How to Predict the Golden Globes Awards

Friday, January 14, 2011 - 06:14 AM

Mark Wahlberg and Christian Bale in 'The Fighter' Mark Wahlberg and Christian Bale in 'The Fighter' (Paramount Pictures)

When it comes to the Golden Globes, there are certain bets you can place that you're more or less guaranteed to win.

For example, want to bet that at least one person will stumble onto the stage with a drink in hand? Sure, especially if there's money on it. Want to wager that the camera will pan over to Jennifer Aniston whenever Brad Pitt is on stage? Well, that's a gimme.

But what about wagers that are less obvious — about winners and losers and predictors for the Oscars? I have some tips that might help you out.

1) Keep your eyes on the unknown supporting actress nominee.

The Globes love an unknown actress, especially in the supporting actress category. In recent years, they gave statues to Monique for “Precious,” Sally Hawkins for “Happy-Go-Lucky,” Marion Cotillard for “La Vie en Rose,” and Jennifer Hudson for “Dream Girls.” If the trend continues this year, we can expect either Jacki Weaver from “Animal Kingdom” or Melissa Leo from “The Fighter” to win; and I’m putting my money on Leo.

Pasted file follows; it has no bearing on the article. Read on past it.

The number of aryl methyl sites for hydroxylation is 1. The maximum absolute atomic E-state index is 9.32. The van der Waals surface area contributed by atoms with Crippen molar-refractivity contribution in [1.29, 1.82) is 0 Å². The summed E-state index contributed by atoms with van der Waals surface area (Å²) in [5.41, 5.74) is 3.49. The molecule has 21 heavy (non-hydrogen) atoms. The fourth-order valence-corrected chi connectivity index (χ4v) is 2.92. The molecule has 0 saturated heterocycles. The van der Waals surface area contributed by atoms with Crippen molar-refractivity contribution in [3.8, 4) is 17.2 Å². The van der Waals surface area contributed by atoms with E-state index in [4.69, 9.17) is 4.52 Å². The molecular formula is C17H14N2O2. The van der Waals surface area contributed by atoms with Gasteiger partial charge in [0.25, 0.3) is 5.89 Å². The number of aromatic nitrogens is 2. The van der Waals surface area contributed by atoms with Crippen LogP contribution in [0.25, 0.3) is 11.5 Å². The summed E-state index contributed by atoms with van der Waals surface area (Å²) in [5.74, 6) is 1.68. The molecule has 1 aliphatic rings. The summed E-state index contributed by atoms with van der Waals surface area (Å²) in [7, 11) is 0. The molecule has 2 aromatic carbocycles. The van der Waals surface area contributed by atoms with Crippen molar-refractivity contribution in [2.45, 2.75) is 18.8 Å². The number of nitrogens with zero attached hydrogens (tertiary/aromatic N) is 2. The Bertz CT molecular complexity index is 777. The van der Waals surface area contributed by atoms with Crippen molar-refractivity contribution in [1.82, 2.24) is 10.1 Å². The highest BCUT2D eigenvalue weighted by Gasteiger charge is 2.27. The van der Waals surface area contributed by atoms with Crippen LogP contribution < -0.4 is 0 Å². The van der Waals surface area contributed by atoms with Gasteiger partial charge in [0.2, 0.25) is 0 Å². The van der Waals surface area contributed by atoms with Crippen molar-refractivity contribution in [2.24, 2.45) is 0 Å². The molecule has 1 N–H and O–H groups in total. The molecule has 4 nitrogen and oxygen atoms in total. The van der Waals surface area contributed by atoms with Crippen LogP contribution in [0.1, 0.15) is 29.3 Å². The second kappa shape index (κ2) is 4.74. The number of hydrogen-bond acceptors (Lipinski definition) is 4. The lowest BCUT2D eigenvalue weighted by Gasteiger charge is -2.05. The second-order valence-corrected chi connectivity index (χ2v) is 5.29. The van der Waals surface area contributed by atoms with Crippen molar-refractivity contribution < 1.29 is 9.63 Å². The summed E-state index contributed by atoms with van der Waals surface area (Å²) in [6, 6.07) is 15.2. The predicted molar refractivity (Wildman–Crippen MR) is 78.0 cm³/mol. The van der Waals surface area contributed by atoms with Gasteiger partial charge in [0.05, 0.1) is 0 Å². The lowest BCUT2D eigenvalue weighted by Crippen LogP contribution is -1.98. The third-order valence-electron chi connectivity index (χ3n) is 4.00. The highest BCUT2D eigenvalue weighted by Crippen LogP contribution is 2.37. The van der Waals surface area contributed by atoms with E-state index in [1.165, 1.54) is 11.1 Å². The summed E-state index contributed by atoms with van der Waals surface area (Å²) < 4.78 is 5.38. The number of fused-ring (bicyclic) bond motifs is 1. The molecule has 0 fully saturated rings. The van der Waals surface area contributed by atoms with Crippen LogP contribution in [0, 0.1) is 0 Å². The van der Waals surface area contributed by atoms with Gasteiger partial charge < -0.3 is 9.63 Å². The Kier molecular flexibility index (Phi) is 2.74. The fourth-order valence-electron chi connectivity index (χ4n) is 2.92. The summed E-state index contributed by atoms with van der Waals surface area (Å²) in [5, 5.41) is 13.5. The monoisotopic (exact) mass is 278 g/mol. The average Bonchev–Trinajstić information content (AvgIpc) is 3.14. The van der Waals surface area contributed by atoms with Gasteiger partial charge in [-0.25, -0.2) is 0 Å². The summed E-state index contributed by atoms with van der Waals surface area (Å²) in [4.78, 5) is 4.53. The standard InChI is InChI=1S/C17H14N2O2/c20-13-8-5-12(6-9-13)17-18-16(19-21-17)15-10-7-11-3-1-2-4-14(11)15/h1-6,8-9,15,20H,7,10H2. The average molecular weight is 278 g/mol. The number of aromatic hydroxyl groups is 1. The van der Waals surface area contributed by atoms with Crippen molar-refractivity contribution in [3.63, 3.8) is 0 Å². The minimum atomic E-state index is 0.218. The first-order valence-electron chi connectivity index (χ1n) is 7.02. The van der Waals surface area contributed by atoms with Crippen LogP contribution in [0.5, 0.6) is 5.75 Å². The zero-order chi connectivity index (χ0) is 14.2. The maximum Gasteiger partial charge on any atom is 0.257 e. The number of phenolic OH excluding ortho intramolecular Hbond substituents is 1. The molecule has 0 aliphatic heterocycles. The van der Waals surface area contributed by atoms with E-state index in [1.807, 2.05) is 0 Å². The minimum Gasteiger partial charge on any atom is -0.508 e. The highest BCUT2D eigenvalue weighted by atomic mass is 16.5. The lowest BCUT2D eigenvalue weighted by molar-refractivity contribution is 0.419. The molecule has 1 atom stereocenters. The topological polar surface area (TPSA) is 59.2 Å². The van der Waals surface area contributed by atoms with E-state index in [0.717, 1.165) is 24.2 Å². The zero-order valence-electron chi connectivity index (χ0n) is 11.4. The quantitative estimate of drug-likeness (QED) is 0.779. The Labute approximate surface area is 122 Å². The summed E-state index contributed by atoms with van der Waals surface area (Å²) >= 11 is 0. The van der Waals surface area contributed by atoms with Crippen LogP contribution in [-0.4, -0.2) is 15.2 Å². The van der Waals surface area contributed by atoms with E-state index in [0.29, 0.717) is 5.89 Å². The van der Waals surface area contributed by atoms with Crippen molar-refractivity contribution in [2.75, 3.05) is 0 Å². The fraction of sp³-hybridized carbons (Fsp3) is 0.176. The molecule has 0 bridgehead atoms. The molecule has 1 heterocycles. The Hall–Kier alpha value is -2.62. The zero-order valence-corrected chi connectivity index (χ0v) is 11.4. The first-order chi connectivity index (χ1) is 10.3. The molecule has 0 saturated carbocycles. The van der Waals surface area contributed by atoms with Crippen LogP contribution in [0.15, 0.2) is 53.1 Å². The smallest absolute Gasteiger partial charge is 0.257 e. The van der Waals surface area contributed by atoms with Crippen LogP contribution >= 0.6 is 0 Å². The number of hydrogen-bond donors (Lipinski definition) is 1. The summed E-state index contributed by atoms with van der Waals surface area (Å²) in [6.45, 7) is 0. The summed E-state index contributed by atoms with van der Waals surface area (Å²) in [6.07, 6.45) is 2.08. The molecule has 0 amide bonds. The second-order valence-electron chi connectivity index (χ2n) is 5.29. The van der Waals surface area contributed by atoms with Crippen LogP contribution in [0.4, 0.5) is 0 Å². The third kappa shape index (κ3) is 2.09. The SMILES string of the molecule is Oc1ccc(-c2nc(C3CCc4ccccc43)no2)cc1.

2) When it comes to best picture drama, look overseas.

Being the Hollywood Foreign Press Association, the Globes voters like international stories. In fact, all four of the most recent best picture dramas took place primarily outside the United States. “Slumdog Millionaire” was in India. “Atonement” was in England. “Babel” was mostly in the Middle East and Japan. (And “Avatar” took place on Pandora.) This year, the only best picture drama nominee with a story outside the U.S. is “The King’s Speech.” So I’d bet on that winning.

3) Don’t use the Globes to predict the Oscars.

The Golden Globes are frequently touted as a good predictor of which movies will win the Oscars. However, the Golden Globes have only correctly predicted four out of the past 10 best picture winners. If you want to win your office Oscar pool, look to the Critics Choice Awards instead, which have correctly predicted eight out of the past 10 best picture winners.

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